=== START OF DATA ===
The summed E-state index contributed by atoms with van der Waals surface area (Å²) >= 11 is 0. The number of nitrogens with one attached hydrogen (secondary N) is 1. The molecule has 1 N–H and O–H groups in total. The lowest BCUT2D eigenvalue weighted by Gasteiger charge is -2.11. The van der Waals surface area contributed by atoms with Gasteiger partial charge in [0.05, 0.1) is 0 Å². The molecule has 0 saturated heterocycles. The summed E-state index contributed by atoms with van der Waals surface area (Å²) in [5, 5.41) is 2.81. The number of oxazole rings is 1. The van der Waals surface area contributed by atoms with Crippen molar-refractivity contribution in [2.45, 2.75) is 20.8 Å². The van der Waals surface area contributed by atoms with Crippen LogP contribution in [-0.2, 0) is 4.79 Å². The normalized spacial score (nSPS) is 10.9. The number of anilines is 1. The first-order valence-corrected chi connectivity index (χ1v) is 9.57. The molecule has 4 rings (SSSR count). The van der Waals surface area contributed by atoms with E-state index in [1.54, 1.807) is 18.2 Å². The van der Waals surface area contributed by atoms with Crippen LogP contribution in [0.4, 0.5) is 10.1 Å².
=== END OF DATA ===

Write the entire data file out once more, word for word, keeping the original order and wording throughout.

The summed E-state index contributed by atoms with van der Waals surface area (Å²) >= 11 is 0. The number of nitrogens with one attached hydrogen (secondary N) is 1. The molecule has 1 N–H and O–H groups in total. The lowest BCUT2D eigenvalue weighted by Gasteiger charge is -2.11. The van der Waals surface area contributed by atoms with Gasteiger partial charge in [0.05, 0.1) is 0 Å². The molecule has 0 saturated heterocycles. The summed E-state index contributed by atoms with van der Waals surface area (Å²) in [5, 5.41) is 2.81. The number of oxazole rings is 1. The van der Waals surface area contributed by atoms with Crippen molar-refractivity contribution in [2.45, 2.75) is 20.8 Å². The van der Waals surface area contributed by atoms with Crippen LogP contribution in [-0.2, 0) is 4.79 Å². The normalized spacial score (nSPS) is 10.9. The number of anilines is 1. The first-order valence-corrected chi connectivity index (χ1v) is 9.57. The molecule has 4 rings (SSSR count). The van der Waals surface area contributed by atoms with E-state index in [1.54, 1.807) is 18.2 Å². The van der Waals surface area contributed by atoms with Crippen LogP contribution in [0.4, 0.5) is 10.1 Å².